PMCID: PMC3704665  PMID: 23861969
4.  Long-term Outcome after Prophylactic Lamivudine Treatment on Hepatitis B Virus Reactivation in Non-Hodgkin's Lymphoma 
Yonsei Medical Journal  2007;48(1):78-89.
Hepatitis B virus (HBV) reactivation is the frequent complication after cytotoxic chemotherapy in HBsAg-positive non-Hodgkin's lymphoma (NHL) patients. Pre-chemotherapy viral load may be a risk factor and HBeAg-positive status is associated with increased viral load. The aim of this study was to investigate the long-term treatment outcome of lamivudine in preventing HBV reactivation and its associated morbidity according to HBeAg status. Twenty-four adult HBsAg-positive NHL patients were taken 100 mg of lamivudine daily before the initiation of chemotherapy. The median duration of lamivudine therapy was 11.5 months (range: 1-54 months) and the median number of chemotherapy cycles was 6 (range: 1-16 cycles). The steroid containing chemotherapy regimens were used in 18 patients (75%), and the anti-CD20 monoclonal antibody containing chemotherapy regimen was used in 6 patients (25%). Four patients received autologous peripheral blood stem cell transplantation without resultant HBV reactivation. Hepatitis related to HBV reactivation was developed in 1 patient among 14 HBeAg-positive patients and no one among 10 HBeAg-negative. One patient developed HBV reactivation after lamivudine withdrawal, and 4 patients developed the YMDD (tyrosine-methionine-aspartate-aspartate) mutation during lamivudine therapy. There were no statistical differences in HBV reactivation rate during chemotherapy according to the HBeAg status. Our results demonstrate that lamivudine should be considered preemptively before the chemotherapy for all HBsAg-positive NHL patients to prevent HBV reactivation, regardless of pre-chemotherapy HBeAg status. Finally, compared with the chronic hepatitis B patients, similar rate of HBV reactivation after lamivudine withdrawal and development of YMDD mutation was observed in NHL patients.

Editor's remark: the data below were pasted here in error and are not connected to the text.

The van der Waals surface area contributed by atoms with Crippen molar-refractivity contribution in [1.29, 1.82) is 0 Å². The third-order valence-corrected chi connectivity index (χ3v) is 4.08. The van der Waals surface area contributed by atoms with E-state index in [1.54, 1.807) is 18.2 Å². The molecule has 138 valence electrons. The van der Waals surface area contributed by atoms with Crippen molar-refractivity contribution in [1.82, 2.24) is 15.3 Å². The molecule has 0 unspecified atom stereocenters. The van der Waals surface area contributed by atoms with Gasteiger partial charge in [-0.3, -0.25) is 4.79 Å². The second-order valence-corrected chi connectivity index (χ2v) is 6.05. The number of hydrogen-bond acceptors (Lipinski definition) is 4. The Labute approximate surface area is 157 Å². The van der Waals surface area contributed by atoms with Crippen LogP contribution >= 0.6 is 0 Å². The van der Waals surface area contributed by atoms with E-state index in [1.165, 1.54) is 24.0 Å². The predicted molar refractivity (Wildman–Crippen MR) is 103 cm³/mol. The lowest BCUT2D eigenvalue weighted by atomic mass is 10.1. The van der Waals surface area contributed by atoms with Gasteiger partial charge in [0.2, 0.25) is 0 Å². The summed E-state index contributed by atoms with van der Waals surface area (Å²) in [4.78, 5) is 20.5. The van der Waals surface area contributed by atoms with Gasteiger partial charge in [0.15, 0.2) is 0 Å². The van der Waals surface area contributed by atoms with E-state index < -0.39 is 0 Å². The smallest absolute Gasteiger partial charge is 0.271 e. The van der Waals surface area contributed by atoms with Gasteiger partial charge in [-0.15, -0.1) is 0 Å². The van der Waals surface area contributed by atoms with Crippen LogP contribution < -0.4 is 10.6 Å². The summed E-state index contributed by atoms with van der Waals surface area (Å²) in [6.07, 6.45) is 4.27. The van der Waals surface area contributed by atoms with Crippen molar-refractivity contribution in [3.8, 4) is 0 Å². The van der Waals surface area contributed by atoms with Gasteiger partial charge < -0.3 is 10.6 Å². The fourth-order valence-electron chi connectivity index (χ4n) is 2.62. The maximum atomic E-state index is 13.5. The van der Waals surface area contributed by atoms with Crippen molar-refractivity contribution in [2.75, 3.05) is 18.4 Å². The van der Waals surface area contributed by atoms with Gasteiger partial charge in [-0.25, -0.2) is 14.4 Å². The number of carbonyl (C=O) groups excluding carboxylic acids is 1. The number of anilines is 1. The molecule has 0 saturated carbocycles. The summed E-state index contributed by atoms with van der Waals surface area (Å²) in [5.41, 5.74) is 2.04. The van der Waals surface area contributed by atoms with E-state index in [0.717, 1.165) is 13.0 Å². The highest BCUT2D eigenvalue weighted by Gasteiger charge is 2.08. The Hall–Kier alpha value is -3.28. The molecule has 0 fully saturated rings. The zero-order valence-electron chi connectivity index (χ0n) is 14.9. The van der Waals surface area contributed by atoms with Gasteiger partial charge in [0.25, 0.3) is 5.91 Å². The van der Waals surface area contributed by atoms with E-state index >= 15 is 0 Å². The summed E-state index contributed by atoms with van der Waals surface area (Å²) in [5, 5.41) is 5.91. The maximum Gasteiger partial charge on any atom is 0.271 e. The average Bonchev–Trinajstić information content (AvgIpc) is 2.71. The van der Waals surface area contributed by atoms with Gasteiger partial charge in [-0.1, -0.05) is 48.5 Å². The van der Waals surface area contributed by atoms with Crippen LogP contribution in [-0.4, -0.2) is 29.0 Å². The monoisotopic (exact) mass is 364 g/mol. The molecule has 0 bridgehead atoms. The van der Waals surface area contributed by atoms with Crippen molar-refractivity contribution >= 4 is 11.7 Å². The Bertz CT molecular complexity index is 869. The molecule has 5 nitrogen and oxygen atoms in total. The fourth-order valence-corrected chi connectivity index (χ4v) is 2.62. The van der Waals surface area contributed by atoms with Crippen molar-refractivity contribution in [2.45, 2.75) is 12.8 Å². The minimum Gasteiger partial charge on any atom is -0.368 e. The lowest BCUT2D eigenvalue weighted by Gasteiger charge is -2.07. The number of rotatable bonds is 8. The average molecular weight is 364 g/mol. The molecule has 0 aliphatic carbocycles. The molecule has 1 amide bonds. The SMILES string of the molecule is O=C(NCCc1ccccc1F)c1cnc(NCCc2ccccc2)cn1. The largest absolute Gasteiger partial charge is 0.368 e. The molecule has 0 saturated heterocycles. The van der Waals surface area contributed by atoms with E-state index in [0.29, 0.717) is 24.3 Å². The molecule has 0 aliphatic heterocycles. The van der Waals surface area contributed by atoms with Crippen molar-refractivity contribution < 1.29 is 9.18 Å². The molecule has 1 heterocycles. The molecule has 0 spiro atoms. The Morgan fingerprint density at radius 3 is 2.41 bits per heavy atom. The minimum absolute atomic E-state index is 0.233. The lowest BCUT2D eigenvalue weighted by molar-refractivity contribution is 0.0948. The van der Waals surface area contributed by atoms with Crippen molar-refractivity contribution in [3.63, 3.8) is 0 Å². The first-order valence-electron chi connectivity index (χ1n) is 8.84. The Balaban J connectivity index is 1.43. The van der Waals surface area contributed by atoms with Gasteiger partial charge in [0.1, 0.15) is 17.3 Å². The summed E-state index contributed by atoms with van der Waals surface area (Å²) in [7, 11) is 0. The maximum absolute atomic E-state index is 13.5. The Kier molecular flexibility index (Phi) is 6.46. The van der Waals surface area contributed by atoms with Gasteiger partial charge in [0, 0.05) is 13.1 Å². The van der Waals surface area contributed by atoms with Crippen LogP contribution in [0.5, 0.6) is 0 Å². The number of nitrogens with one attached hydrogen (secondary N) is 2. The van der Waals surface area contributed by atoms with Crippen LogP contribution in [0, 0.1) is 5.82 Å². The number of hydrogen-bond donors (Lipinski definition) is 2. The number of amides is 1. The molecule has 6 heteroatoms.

PMCID: PMC2627995  PMID: 17326249
HBV reactivation; lamivudine; non-Hodgkin's lymphoma; chemotherapy; HBeAg
5.  Efficacy of Neonatal HBV Vaccination on Liver Cancer and Other Liver Diseases over 30-Year Follow-up of the Qidong Hepatitis B Intervention Study: A Cluster Randomized Controlled Trial 
PLoS Medicine  2014;11(12):e1001774.
In a 30-year follow-up of the Qidong Hepatitis B Intervention Study, Yawei Zhang and colleagues examine the effects of neonatal vaccination on liver diseases.
Please see later in the article for the Editors' Summary
Neonatal hepatitis B vaccination has been implemented worldwide to prevent hepatitis B virus (HBV) infections. Its long-term protective efficacy on primary liver cancer (PLC) and other liver diseases has not been fully examined.
Methods and Findings